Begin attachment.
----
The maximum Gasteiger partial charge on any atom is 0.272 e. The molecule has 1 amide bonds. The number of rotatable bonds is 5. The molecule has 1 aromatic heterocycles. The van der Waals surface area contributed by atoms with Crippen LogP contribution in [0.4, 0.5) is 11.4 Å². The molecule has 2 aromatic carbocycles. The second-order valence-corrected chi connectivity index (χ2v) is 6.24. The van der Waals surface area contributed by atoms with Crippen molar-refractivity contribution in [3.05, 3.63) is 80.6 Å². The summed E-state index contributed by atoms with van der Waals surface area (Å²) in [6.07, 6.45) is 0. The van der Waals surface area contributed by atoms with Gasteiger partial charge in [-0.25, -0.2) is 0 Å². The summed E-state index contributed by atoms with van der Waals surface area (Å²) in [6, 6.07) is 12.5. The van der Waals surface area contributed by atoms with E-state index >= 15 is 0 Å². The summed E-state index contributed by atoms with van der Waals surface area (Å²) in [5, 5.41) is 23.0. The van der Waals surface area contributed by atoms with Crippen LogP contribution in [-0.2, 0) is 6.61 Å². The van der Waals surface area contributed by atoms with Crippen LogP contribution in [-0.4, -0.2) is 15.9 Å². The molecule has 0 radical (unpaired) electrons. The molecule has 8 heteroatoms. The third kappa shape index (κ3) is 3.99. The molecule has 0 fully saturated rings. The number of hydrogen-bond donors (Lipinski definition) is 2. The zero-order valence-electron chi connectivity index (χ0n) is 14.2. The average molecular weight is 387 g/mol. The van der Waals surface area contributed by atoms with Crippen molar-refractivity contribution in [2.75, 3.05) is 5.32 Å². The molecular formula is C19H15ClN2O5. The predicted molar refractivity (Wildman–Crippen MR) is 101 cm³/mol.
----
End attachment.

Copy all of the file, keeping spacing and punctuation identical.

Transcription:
The maximum Gasteiger partial charge on any atom is 0.272 e. The molecule has 1 amide bonds. The number of rotatable bonds is 5. The molecule has 1 aromatic heterocycles. The van der Waals surface area contributed by atoms with Crippen LogP contribution in [0.4, 0.5) is 11.4 Å². The molecule has 2 aromatic carbocycles. The second-order valence-corrected chi connectivity index (χ2v) is 6.24. The van der Waals surface area contributed by atoms with Crippen molar-refractivity contribution in [3.05, 3.63) is 80.6 Å². The summed E-state index contributed by atoms with van der Waals surface area (Å²) in [6.07, 6.45) is 0. The van der Waals surface area contributed by atoms with Gasteiger partial charge in [-0.25, -0.2) is 0 Å². The summed E-state index contributed by atoms with van der Waals surface area (Å²) in [6, 6.07) is 12.5. The van der Waals surface area contributed by atoms with E-state index >= 15 is 0 Å². The summed E-state index contributed by atoms with van der Waals surface area (Å²) in [5, 5.41) is 23.0. The van der Waals surface area contributed by atoms with Crippen LogP contribution in [-0.2, 0) is 6.61 Å². The van der Waals surface area contributed by atoms with Crippen LogP contribution in [-0.4, -0.2) is 15.9 Å². The molecule has 0 radical (unpaired) electrons. The molecule has 8 heteroatoms. The third kappa shape index (κ3) is 3.99. The molecule has 0 fully saturated rings. The number of hydrogen-bond donors (Lipinski definition) is 2. The zero-order valence-electron chi connectivity index (χ0n) is 14.2. The average molecular weight is 387 g/mol. The van der Waals surface area contributed by atoms with Crippen molar-refractivity contribution in [2.75, 3.05) is 5.32 Å². The molecular formula is C19H15ClN2O5. The predicted molar refractivity (Wildman–Crippen MR) is 101 cm³/mol.